Study suggests London housing fears delaying parenthood
Almost one in four Londoners aged between 31 and 44 are delaying having children because of the lack of affordable housing, new figures suggest.
A YouGov survey commissioned by Shelter found that 23% of people that age - 233,000 - said they were putting off becoming parents because of housing.
Nationally the figure was 20%.
In London, the average house price is more than eight times higher than the average income.
Homeless charity Shelter said the high cost of homes in the capital and the large deposits required by lenders meant that growing numbers of Londoners were unable to buy a home.
Kay Boycott, director of communications, policy and campaigns at Shelter, said it was "heartbreaking" that thousands of people in London were forced to put their "lives on hold".
She said: "Particularly in London, more and more couples are finding that despite working hard and saving hard, they're still priced out of a stable and affordable home.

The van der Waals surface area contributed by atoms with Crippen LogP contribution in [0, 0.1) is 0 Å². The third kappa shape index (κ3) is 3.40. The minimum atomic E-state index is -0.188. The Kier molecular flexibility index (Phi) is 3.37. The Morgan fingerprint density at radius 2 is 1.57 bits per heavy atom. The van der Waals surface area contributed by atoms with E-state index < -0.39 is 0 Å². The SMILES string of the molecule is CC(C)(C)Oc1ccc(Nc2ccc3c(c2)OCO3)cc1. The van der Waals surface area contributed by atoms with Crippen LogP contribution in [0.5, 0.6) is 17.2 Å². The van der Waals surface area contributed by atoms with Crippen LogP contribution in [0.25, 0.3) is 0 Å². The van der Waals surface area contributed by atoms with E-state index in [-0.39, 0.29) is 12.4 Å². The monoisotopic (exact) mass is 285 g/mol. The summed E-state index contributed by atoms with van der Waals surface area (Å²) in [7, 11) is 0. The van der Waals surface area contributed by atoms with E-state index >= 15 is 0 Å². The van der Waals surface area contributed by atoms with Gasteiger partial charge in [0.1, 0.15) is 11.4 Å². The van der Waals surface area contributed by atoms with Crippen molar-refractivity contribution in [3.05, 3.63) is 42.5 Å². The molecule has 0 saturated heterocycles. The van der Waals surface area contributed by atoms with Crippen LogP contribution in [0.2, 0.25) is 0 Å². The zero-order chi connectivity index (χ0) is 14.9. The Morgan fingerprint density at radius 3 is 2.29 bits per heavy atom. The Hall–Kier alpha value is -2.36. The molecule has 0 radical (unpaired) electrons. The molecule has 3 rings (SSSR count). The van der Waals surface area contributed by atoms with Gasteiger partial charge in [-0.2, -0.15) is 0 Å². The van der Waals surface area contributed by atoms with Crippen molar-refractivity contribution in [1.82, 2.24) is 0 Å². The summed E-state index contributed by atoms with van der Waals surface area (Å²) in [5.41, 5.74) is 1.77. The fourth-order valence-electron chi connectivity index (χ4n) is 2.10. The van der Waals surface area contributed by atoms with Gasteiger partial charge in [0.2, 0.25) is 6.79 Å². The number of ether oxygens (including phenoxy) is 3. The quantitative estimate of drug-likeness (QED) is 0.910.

"Instead they're trapped in rented housing where landlords can evict them or raise the rent at any time, and we know that many simply don't think this is a suitable place to raise a family."
Netmums founder Sally Russell said people's delaying of parenthood was "simply shocking".
She said there was a danger some were leaving it too late to ever have children.
For the survey, market research agency YouGov questioned 5,379 adults living in Britain.
Last week, in a report for the government, Sir Adrian Montague made a series of recommendations for speeding up the timescale for building privately rented homes.
David Orr, chief executive of the National Housing Federation, said: "We are not building nearly enough new homes."
But he argued that Sir Adrian's suggestions would not solve the affordable housing problem.